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Codonopsis roots

Chinese: 党参

Pinyin: Dǎng Shēn

Parts used: Dried root

TCM category: Tonic herbs for Qi Deficiency

TCM nature: Neutral

TCM taste(s): Sweet

Organ affinity: Spleen Lung

Scientific name: Codonopsis pilosula or Codonopsis tangshen

Use of codonopsis roots (Dang Shen) in TCM

Please note that you should never self-prescribe TCM ingredients. A TCM ingredient is almost never eaten on its own but as part of a formula containing several ingredients that act together. Please consult a professional TCM practitioner, they will be best able to guide you.

Preparation: Remove the smaller fibrous roots and wash, slice and dry.

Dosage: 9 - 30 grams

Main actions according to TCM*: Tonifies the Spleen and Lung Qi. Assists in the secretion of Bodily Fluids.

Primary conditions or symptoms for which codonopsis roots may be prescribed by TCM doctors*: Loss of appetite Palpitations Diarrhea Fatigue Whooping cough

Contraindications*: This herb should be used with caution when there is acute illness.

Common TCM formulas in which codonopsis roots (Dang Shen) are used*

Tuo Li Xiao Du San

Source date: 1548 AD

Number of ingredients: 11 herbs

Formula key actions: Draws out toxicity. Expels pus from the interior. Tonifies Qi and Blood.

In Tuo Li Xiao Du San, Dang Shen tonifies Qi

Read more about Tuo Li Xiao Du San

Wen Jing Tang

Source date: 220 AD

Number of ingredients: 12 herbs

Formula key actions: Warms the Uterus and vessels. Nourishes Blood. Dispels Cold. Dispels Blood Stagnation.

Conditions targeted*: Dysfunctional uterine bleedingUterine hypoplasia and others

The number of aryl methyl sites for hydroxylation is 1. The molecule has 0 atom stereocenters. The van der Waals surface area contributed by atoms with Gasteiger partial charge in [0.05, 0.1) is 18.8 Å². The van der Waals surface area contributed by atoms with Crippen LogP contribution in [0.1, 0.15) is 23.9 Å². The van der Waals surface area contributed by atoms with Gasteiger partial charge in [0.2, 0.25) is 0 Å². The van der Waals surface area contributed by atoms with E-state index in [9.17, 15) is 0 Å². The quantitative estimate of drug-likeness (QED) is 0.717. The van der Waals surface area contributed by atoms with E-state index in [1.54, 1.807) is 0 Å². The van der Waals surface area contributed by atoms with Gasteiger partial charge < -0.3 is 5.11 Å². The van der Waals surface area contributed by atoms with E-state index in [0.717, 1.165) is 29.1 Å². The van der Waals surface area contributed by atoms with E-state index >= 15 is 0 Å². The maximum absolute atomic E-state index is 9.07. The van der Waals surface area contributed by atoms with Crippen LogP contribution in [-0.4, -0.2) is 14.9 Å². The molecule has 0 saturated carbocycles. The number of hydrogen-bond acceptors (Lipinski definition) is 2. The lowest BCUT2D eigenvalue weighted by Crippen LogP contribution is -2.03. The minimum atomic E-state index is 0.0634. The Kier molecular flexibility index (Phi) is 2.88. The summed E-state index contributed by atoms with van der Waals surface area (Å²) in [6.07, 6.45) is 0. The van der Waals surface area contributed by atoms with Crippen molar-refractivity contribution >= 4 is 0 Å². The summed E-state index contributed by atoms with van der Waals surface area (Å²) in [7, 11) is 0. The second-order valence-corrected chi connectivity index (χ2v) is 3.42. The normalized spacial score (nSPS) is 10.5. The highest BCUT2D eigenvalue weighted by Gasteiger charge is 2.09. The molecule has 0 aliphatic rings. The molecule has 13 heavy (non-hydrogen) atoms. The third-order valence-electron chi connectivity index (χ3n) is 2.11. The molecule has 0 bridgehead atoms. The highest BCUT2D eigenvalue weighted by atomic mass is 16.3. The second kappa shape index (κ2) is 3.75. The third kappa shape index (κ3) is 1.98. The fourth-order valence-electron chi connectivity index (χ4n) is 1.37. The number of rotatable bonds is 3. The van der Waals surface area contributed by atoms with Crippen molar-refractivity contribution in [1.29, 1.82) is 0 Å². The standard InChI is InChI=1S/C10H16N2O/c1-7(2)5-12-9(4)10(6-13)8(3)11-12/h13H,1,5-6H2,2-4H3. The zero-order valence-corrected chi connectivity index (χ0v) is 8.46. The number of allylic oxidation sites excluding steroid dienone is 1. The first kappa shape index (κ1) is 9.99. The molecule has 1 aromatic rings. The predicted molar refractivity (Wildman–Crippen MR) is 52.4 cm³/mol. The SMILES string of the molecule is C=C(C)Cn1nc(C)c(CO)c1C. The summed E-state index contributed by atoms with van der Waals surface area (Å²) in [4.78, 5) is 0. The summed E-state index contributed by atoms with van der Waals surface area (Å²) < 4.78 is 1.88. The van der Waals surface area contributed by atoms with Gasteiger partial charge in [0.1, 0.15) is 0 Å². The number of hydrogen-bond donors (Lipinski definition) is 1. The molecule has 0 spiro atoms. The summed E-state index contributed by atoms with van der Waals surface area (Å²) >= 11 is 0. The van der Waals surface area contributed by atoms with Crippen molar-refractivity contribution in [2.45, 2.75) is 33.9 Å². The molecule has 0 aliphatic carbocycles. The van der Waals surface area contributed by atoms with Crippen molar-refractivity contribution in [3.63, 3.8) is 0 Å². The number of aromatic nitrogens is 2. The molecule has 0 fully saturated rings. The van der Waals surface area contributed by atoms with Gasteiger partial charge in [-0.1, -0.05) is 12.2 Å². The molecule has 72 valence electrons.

In Wen Jing Tang, Dang Shen tonifies Qi and harmonizes the Spleen and Stomach to strengthen the source of production and transformation so that Yang can produce Yin and the Blood may not be Deficient.

Read more about Wen Jing Tang

He Che Da Zao Wan

Number of ingredients: 11 herbs

Formula key actions: Tonifies the Kidneys. Strengthens the Directing and Penetrating Vessels. Regulates the periods.

Read more about He Che Da Zao Wan

Key TCM concepts behind codonopsis roots (Dang Shen)'s properties

In Traditional Chinese Medicine (TCM), codonopsis roots are plants that belong to the 'Tonic herbs for Qi Deficiency' category. Tonic herbs are used for patterns of Deficiency, when one lacks one of the 'Four Treasures' (Qi, Blood, Yin and Yang). Qi tonics are typically sweet and they tend to enter the Spleen and Lungs because these Organs are most involved with the production of Qi.

Furthermore codonopsis roots are plants that are Neutral in nature. This means that codonopsis roots typically don't affect the balance in your body. Balance between Yin and Yang is a key health concept in TCM. Eating too many "Hot" (Yang) ingredients can lead to an imbalance whereby one has a Yang Excess. The inverse is true as well: too many "Cold" (Yin) ingredients can lead to a Yin Excess. The Neutral nature of codonopsis roots means that you don't have to worry about that!

Codonopsis roots also taste Sweet. The so-called 'Five Phases' theory in Chinese Medicine states that the taste of TCM ingredients is a key determinant of their action in the body. Sweet ingredients like codonopsis roots tend to slow down acute reactions and detoxify the body. They also have a tonic effect because they replenish Qi and Blood.

The tastes of ingredients in TCM also determine what Organs and Meridians they target. As such codonopsis roots are thought to target the Spleen and the Lung. In TCM the Spleen assists with digestion, Blood coagulation and Fluids metabolism in the body. In addition to performing respiration, the Lungs are thought in TCM to be a key part of the production chain for Qi and the Body Fluids that nourish the body.

Research on codonopsis roots (Dang Shen)

An acidic polysaccharide from the roots of Codonopsis pilosula may be a potential candidate compound for the prevention of tumor metastasis, presumably by inhibiting invasion, migration and adhesion of tumor cells, as well as the CD44 expression on the tumor cells.1


1. Tao Xin, Fubin Zhang, Qiuying Jiang, Chunhong Chen, Dayong Huang, Yanju Li, Weixi Shen, Yinghua Jin, Guangjie Sui (2012). The inhibitory effect of a polysaccharide from Codonopsis pilosula on tumor growth and metastasis in vitro. International Journal of Biological Macromolecules, 51(5): 788-793. DOI: https://doi.org/10.1016/j.ijbiomac.2012.07.019.